May 19, 2020

Financial markets dip following Donald Trump's victory in the US

politics
Donald Trump
Jess Shanahan
2 min
Financial markets dip following Donald Trump's victory in the US

While global markets haven’t tumbled as far as predicted, there’s been an obvious downturn since it was announced that Donald Trump had claimed victory over Hilary Clinton in the race for the US presidency. 

As the world readied itself for the official announcement of Donald Trump as President-elect, futures on the Dow Jones fell around four percent as investors braced themselves for the news. Since Trump’s victory speech, however, the markets have rallied somewhat meaning losses aren’t quite as severe as expected. The US stock market is now expected to lose only two percent. 

Markets often dip in times of political change, especially when the result is a late-game surprise, but Trump is already doing his best to reassure investors. Since announcing his pledge to spend billions of dollars on infrastructure, the markets have calmed.

Canada’s economy is based largely on foreign trade, with America being its biggest trading partner. So how Trump handles trade going forward is going to heavily impact Canada. Ontario’s Premier Kathleen Wynne said to the BBC: “Our fate is absolutely inextricably linked to the United States. If we have a partner south of the border that isn't interested in getting a softwood lumber deal or making sure we continue our relationship with the auto sector, that's very, very bad for the province and it's bad for the country."

The worry for investors is that Trump’s aggressive approach to trade would have a negative impact on the US economy too. This has had an effect across the world with many Asian markets seeing losses narrow towards the end of Wednesday trading. Japan's Nikkei 225 closed down by 5.4%, while the Hang Seng in Hong Kong is trading 2.2% lower and the Shanghai Composite has lost 0.6%.

The Mexican peso, the asset predicted to swing most violently depending on the presidential vote, plunged. When Clinton was showing early signs of strength, the peso rose to a two-week high but soon dropped 13 percent as a string of important states were called for Trump. 

The UK’s FTSE 100 index was down about 0.5% to 6,812 in the first hour, a much smaller fall than expected and it has since recovered.

The current strength of the global economy could be the reason the markets haven’t fallen as far as predicted. Another factor is that despite the Republicans winning Congress as well as the presidency, Trump might struggle push his promises through as his views differ from those of many other Republicans.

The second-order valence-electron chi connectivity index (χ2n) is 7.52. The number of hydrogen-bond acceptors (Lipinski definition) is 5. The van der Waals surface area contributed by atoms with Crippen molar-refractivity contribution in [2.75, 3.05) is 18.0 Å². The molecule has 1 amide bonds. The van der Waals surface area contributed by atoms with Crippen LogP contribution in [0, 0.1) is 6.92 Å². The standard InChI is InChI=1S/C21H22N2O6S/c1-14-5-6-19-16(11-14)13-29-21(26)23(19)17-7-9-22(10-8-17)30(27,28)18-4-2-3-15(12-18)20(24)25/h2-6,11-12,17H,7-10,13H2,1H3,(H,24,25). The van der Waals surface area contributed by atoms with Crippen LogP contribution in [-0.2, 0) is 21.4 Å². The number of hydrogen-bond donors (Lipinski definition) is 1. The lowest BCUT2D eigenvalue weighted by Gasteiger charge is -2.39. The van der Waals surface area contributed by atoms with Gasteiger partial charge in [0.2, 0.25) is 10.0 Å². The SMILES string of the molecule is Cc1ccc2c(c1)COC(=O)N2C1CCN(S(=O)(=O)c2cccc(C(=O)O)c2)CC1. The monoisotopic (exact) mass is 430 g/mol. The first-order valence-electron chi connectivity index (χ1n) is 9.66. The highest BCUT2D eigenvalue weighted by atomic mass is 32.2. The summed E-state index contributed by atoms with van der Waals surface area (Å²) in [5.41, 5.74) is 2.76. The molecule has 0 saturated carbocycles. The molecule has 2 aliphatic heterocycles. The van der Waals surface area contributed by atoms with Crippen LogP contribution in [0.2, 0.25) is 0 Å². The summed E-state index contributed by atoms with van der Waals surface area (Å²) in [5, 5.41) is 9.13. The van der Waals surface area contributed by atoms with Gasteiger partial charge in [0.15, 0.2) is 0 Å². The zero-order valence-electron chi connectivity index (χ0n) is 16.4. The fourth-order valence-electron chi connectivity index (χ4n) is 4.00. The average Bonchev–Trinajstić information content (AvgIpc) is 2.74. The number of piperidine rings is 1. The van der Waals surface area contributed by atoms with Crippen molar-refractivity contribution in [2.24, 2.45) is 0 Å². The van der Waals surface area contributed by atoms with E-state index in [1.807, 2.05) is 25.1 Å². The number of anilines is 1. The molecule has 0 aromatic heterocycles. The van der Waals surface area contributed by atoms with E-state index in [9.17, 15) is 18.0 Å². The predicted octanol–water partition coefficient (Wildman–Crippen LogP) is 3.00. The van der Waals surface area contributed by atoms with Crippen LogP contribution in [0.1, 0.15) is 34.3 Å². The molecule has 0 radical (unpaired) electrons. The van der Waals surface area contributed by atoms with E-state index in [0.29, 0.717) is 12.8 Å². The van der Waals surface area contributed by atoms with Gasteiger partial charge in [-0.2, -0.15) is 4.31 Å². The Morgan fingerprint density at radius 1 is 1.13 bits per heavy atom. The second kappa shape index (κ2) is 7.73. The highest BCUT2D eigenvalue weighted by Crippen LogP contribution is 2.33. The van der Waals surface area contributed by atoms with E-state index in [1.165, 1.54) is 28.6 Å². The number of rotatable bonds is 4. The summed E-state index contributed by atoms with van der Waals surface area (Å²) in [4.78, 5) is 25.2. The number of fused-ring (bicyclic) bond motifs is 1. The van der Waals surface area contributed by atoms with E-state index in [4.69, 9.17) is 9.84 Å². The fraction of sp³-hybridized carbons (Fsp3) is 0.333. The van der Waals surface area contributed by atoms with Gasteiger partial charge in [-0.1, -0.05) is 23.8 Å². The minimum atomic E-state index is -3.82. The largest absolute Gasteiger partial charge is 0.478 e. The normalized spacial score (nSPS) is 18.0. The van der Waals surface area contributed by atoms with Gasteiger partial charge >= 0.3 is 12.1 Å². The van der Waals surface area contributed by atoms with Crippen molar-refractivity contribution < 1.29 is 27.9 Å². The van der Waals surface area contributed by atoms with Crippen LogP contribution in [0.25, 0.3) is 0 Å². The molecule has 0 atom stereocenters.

Since the result was announced the Canadian immigration website has crashed and the Google search trends for ‘moving to Canada’ have spiked. 
 

Image: Bastiaan Slabbers

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Jun 8, 2021

Six issues at the top of tax and finance leaders’ agenda

Tax
Compliance
financeleaders
Deloitte
Kate Birch
4 min
As businesses accelerate their transformation journeys, tax leaders are under increasing pressure to add strategic value. Deloitte reveals six tax trends

New Deloitte research reveals that tax leaders are under increasing pressure to add strategic value as companies accelerate business model transformation, from undergoing digital transformations to rethinking their supply chains or investing in green initiatives.

According to Phil Mills, Deloitte Global Tax & Legal Leader, to “truly deliver value to the business, the tax function needs to rethink its resourcing model and transform its technology infrastructure to create capacity and control costs”.

And the good news, according to Mills, is that tax and business leaders have more options at their disposal to achieve this.

Reflecting the insights of global tax and finance executives at global companies, Deloitte’s Tax Operations in Focus study reveals the six issues at the top of tax and finance leaders’ agenda.

Trend 1: Businesses seek more strategic counsel from tax

Companies are being pushed to develop new digital products and distribution channels and accelerate sustainable transformation and this is taking them into uncharted tax territory. Tax leaders say their teams must have the resources and skills to give deeper advisory support on digital business models (65%), supply chain restructuring (49%) and sustainability (48%) over the next two years. This means redrawing the boundaries of what tax professionals focus on, and accelerating adoption of advanced technologies and lower-cost resourcing models to meet compliance requirements and free up time.